“Don’t make us write obituaries”
This was the headline on the front page of The Observer, a student newspaper serving the University of Notre Dame, Saint Mary’s College, and Holy Cross College campus communities Friday morning.
The editorial called out the administrations of the institutions in the tri-campus area for failing to adequately keep students and community members safe when officials intended for students to come back to campus this fall.
Notre Dame is the same institution that saw its football program shut down practice for two consecutive days this week after five players tested positive for COVID-19 and another six players were put into quarantine.
Head Coach Brian Kelly said earlier this week that he had a plan to replace players who tested positive for COVID-19 throughout the season.
The students’ editorial doesn’t explicitly call for football to be canceled. However, the lack of oversight and proper testing procedures that are highlighted in the article illustrates a campus environment that is not ready to host live sports.
“Flaws in testing, contact tracing and isolation, and quarantine accommodations have since proven inefficient. At Notre Dame, the almost two-week gap between the return to campus and the implementation of surveillance testing, scheduled to begin today, represents a gross oversight on the part of the administration and has put the health and safety of the tri-campus and South Bend communities in serious danger,” said The Observer.
“The University administration has largely blamed the COVID-19 outbreak on students attending off-campus parties. While this isn’t entirely misplaced, it has been used to deflect responsibility from the very administrations that insisted they were prepared for us to return to campus. Clearly, they were not.”
It’s always great to see that student journalists are already adopting their roles in society on their particular campus: speaking truth to power, especially in times that desperately need it.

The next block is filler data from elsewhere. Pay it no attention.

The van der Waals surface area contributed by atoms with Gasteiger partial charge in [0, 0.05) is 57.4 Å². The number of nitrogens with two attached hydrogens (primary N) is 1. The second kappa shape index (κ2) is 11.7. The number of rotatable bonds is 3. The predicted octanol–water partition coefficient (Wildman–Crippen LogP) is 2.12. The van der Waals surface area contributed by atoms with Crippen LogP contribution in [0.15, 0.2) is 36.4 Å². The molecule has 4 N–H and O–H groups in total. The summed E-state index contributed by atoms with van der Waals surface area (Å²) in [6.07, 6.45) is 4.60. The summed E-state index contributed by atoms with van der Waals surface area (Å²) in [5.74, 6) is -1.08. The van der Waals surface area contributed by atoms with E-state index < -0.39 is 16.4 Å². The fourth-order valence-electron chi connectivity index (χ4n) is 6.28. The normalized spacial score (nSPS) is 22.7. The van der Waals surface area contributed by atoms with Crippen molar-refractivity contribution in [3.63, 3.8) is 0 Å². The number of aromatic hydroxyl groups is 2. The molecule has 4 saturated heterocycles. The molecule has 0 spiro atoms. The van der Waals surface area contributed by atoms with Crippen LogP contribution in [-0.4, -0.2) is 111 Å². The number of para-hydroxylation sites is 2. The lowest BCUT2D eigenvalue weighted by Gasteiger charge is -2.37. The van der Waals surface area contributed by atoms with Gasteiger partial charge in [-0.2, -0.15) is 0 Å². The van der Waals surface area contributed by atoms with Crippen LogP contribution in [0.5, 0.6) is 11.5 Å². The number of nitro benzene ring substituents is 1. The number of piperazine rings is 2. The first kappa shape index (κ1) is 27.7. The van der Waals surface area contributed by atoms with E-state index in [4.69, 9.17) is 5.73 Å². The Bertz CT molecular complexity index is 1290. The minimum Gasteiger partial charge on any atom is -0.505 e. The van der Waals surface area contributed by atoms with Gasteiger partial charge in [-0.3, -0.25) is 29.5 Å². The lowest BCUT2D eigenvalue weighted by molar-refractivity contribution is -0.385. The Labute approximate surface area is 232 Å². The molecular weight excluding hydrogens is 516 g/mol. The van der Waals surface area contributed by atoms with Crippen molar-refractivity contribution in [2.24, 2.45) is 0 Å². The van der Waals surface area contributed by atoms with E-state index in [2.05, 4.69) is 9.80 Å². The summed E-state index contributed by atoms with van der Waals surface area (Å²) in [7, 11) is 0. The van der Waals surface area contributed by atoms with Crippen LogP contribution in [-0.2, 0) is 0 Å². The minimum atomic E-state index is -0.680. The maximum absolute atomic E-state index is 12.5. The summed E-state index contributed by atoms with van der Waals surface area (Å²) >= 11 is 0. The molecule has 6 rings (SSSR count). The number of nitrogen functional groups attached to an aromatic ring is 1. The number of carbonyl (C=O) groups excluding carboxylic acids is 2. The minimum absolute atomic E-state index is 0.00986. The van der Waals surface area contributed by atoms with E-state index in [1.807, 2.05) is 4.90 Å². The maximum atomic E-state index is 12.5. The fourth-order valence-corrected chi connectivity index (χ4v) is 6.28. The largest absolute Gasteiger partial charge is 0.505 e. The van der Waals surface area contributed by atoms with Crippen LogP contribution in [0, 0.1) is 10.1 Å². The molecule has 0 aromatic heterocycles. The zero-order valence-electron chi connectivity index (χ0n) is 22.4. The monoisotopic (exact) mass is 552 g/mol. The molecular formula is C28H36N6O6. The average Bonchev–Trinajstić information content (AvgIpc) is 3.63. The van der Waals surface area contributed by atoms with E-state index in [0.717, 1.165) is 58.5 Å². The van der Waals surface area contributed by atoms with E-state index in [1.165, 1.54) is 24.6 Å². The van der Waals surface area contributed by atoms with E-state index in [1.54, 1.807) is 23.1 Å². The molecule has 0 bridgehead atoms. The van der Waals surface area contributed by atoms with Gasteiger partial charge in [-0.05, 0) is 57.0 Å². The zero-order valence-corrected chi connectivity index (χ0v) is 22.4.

The University of North Carolina recently issued its own criticism of their respective institutions COVID plan. The Daily Tar Heel called their campus situation a “clusterfuck” after four different groups consisting of five or more positive cases showed up in separate parts of campus during the school’s first week back. As they so succinctly stated, “We all saw this coming.” Of note, that means the students, not the adult administrators. The students themselves admitted that students gonna student: “University leadership should have expected students, many of whom are now living on their own for the first time, to be reckless.”
Imagine that. Honesty.
“If we’ve learned anything in the past months, it’s to take nothing for granted,” said The Observer editorial. “The expectation that everyday life will continue as it always has can no longer exist.”
While it’s admirable to see the voices of these students being broadcast far and wide from their campuses, it is just as concerning to see the “grown ups” in higher education continuously willing to put students and others at risk simply for the chance to make a few more dollars this semester.
The same goes for these conference commissioners, athletic directors, and coaches who still want to cash out on the backs of these student-athletes, but gloss over the obvious risks that every athlete will be forced to take if they choose to play again this season.
Heart complications from COVID-19, have already prompted football players around the country to sit out the season.
Many programs are not even allocating resources to daily testing, which is the first common-sense step to getting back to college sports this year.
These collegiate newspaper staffs are providing us with a sobering view of these campuses protocols and bringing these atrocities to light.
In other words, they’re doing their jobs.
Notre Dame admin and the surrounding universities should start doing theirs: listening to the concerns of the students who are speaking their truths from their “on the ground” perspective:.
“Don’t make us write an administrator’s obituary. Don’t make us write a custodian’s obituary. Don’t make us write a dining hall worker’s obituary,” The Observer editorial stated. “Don’t make us write a professor’s obituary. Don’t make us write a classmate’s obituary. Don’t make us write a friend’s obituary. Don’t make us write a roommate’s obituary.
Don’t make us write yours.”